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The Masters Golf Preview and Picks

   by Matt Fargo - 04/02/2012

The 2012 golf season kicks in this week for some as the first major of the season is upon us. This is a special week for players, fans and everyone in-between as the anticipation leading up to the Masters is over. This is considered by many as the unofficial start of spring and while avid golf fans live for this weekend, even non-golf enthusiasts know about this epic tournament and what it means. Its beautiful simplicity is what makes it the greatest golf tournament in the world.



Famed Augusta National plays host to its 76th Masters. Back in the day, hitting the ball a mile would be the greatest asset a player could have. And even though the yardage has increased from 6,985 yards in 2001 to 7,435 yards today, bombing it is no longer the edge. Ball striking, hitting greens and putting are the biggest factors in succeeding. Only three times in the last 11 years has the winner finished outside the top 22 in driving accuracy, and only twice have they finished out of the top 10 in greens in regulation.



Unless you have seen Augusta National in person, you cannot appreciate the enormous elevation changes which means getting a flat lie is a rarity. Basically, it is a 'second shot' course which means the approaches are important just to get into position. Hitting an approach shot to the wrong place in some cases means not even being able to go after the pin, whether it be a chip shot or putt. That brings big scores into play so the thought process of shots is just as important as the physical part of the game.



Even though the course is much longer, it does not take the small hitters out of play. Just look at recent winners Trevor Immelman, Mike Weir and Zach Johnson. Because the course has been tightened, it actually brings every player to an almost even playing field and that is what the goal has been since redesigns started taking place. The setup has made the goal pretty simple actually - hit fairways and then hit the correct side of the green and there is a good chance of being on the first page of the leaderboard on Sunday.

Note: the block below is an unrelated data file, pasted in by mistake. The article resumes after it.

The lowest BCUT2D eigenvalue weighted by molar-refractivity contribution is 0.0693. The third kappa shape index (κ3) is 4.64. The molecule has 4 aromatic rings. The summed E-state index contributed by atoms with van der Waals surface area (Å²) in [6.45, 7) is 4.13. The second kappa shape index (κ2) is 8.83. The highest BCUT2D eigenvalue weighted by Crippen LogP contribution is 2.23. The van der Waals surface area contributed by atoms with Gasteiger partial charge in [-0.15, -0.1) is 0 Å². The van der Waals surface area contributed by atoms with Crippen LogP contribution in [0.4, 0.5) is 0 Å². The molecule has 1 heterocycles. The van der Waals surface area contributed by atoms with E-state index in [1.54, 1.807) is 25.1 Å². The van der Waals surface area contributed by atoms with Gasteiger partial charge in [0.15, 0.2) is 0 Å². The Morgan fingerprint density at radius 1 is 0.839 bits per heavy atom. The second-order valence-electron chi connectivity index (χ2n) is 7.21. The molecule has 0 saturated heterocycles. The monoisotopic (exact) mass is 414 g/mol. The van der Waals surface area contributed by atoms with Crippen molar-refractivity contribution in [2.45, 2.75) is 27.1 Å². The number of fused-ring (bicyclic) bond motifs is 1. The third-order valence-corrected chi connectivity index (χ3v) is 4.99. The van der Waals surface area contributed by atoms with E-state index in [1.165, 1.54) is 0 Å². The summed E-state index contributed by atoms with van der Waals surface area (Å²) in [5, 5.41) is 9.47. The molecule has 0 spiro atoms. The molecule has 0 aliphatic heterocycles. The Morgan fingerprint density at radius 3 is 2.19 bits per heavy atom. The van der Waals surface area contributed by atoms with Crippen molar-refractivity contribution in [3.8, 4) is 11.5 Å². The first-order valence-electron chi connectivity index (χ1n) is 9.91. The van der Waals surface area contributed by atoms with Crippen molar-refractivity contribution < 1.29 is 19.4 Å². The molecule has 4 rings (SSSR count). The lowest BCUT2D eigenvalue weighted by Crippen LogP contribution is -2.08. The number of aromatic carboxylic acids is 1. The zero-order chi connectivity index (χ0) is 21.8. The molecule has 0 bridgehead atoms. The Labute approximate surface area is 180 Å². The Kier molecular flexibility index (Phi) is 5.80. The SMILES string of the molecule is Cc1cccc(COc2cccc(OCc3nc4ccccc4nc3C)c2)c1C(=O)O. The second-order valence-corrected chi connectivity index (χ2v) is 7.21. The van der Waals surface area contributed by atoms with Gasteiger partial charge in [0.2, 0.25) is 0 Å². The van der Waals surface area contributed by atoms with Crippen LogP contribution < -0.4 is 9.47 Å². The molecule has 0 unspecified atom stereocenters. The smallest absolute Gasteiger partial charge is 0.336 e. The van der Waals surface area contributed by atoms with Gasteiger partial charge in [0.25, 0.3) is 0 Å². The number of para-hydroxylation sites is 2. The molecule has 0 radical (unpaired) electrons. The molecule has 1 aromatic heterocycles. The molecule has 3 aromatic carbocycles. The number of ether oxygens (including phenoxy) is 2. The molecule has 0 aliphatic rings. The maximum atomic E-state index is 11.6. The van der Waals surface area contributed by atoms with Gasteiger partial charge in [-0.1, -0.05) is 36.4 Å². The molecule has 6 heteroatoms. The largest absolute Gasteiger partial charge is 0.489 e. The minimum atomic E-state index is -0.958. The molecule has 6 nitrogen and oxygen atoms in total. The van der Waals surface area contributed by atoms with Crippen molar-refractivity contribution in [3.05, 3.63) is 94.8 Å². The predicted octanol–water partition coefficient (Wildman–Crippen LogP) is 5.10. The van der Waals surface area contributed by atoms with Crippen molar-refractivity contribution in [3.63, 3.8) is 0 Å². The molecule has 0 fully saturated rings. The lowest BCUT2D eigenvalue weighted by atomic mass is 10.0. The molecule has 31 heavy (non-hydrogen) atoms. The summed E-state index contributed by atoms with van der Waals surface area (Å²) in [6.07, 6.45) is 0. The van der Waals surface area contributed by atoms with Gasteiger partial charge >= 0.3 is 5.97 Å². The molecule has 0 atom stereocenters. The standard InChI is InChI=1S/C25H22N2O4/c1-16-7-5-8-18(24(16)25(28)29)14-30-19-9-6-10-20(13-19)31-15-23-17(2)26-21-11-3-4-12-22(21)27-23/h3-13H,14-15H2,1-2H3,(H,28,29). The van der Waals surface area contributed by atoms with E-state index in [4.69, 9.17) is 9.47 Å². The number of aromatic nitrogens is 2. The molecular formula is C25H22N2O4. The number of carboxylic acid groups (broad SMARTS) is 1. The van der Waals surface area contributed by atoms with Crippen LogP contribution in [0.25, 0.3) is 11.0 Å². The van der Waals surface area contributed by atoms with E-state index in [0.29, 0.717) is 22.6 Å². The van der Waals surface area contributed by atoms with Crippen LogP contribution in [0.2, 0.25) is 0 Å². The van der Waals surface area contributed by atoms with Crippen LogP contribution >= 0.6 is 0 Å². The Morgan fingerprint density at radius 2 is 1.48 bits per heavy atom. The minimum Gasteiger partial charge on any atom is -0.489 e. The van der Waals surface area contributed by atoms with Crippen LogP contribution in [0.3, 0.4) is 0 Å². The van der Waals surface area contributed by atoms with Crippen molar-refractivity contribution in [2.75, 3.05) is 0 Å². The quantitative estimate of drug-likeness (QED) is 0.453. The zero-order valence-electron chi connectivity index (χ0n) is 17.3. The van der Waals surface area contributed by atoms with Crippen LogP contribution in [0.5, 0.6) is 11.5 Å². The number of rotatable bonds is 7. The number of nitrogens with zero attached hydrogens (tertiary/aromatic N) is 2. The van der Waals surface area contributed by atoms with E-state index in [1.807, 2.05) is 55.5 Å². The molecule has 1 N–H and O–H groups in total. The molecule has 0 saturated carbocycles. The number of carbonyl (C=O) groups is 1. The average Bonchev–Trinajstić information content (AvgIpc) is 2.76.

Past history plays a big part as you will see names near the top that you rarely see in other events as successful players here are usually successful every year. 47 Americans are in the field this week but only one U.S. player has won in the last four years, Phil Mickelson in 2010. While the Europeans have dominated the OWGR lately, a European hasn't won since Jose Maria Olazabal in 1999. We can also rule out first time participants as a Masters rookie has not won here since Fuzzy Zoeller in 1979.



No Australian has ever won the Masters but last year was the best overall showing ever as Jason Day, Adam Scott and Geoff Ogilvy all placed in the top four with Day and Scott sharing runner-up. Day (+4,000) is not playing great but does have three T20's in his last three starts. Scott (+2,500) last played the Cadillac with a T13 and Ogilvy (+8,000) is the longshot of the bunch as his best finish this year is a T16.



Rory McIlroy (+500) and Alvaro Quiros (+15,000) shared the lead after Thursday last year, both shooting 65. Coming out of the gates strong is always good but there has not been an outright wire-to-wire winner since Raymond Floyd in 1976. Trevor Immelman (+10,000) had a share of the lead in 2008 with Justin Rose and he went on to win by three shots over Tiger Woods. Finally healthy again, Immelman finished T15 here last year.



The defending champion is Charl Schwartzel (+4,000) who birdied the final four holes on Sunday to win by two strokes over Jason Day and Adam Scott. His first Masters was in 2010 where he finished T30 after an opening round 69 so last year's win was no fluke. He has two top five finishes this year at the Honda and the Cadillac but he has missed the cut in his last two events including last week at the Shell.